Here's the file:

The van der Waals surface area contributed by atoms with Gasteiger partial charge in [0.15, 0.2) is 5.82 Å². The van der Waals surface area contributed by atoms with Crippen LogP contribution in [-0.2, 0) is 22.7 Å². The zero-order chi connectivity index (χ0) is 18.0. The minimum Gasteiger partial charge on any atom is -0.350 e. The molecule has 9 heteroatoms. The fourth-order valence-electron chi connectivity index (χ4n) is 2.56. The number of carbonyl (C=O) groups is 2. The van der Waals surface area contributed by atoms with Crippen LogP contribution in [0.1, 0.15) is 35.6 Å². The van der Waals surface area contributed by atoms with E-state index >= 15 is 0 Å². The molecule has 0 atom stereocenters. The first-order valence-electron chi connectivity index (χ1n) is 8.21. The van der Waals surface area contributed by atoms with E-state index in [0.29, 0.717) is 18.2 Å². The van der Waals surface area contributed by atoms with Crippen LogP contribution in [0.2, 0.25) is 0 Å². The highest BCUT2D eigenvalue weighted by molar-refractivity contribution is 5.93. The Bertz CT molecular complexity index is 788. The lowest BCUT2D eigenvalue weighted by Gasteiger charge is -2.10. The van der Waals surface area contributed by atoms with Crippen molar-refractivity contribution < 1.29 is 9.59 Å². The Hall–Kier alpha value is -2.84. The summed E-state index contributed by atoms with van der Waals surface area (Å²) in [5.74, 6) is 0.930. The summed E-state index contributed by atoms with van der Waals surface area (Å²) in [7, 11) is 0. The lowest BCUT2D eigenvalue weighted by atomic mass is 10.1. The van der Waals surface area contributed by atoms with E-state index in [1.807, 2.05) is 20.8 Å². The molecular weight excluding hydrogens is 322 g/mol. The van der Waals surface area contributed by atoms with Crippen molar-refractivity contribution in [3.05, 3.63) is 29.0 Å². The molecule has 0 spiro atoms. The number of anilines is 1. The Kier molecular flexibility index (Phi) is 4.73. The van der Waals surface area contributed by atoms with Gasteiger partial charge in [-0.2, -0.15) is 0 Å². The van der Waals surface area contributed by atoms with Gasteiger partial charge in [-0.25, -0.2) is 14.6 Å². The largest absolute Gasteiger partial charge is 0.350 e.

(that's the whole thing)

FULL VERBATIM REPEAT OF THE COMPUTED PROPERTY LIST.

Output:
The van der Waals surface area contributed by atoms with Gasteiger partial charge in [0.15, 0.2) is 5.82 Å². The van der Waals surface area contributed by atoms with Crippen LogP contribution in [-0.2, 0) is 22.7 Å². The zero-order chi connectivity index (χ0) is 18.0. The minimum Gasteiger partial charge on any atom is -0.350 e. The molecule has 9 heteroatoms. The fourth-order valence-electron chi connectivity index (χ4n) is 2.56. The number of carbonyl (C=O) groups is 2. The van der Waals surface area contributed by atoms with Crippen LogP contribution in [0.1, 0.15) is 35.6 Å². The van der Waals surface area contributed by atoms with E-state index >= 15 is 0 Å². The molecule has 0 atom stereocenters. The first-order valence-electron chi connectivity index (χ1n) is 8.21. The van der Waals surface area contributed by atoms with E-state index in [0.29, 0.717) is 18.2 Å². The van der Waals surface area contributed by atoms with Crippen LogP contribution in [0.2, 0.25) is 0 Å². The highest BCUT2D eigenvalue weighted by molar-refractivity contribution is 5.93. The Bertz CT molecular complexity index is 788. The lowest BCUT2D eigenvalue weighted by Gasteiger charge is -2.10. The van der Waals surface area contributed by atoms with Crippen molar-refractivity contribution < 1.29 is 9.59 Å². The Hall–Kier alpha value is -2.84. The summed E-state index contributed by atoms with van der Waals surface area (Å²) in [5.74, 6) is 0.930. The summed E-state index contributed by atoms with van der Waals surface area (Å²) in [7, 11) is 0. The lowest BCUT2D eigenvalue weighted by atomic mass is 10.1. The van der Waals surface area contributed by atoms with E-state index in [1.807, 2.05) is 20.8 Å². The molecular weight excluding hydrogens is 322 g/mol. The van der Waals surface area contributed by atoms with Crippen molar-refractivity contribution in [3.05, 3.63) is 29.0 Å². The molecule has 0 spiro atoms. The number of anilines is 1. The Kier molecular flexibility index (Phi) is 4.73. The van der Waals surface area contributed by atoms with Gasteiger partial charge in [-0.2, -0.15) is 0 Å². The van der Waals surface area contributed by atoms with Gasteiger partial charge in [-0.25, -0.2) is 14.6 Å². The largest absolute Gasteiger partial charge is 0.350 e.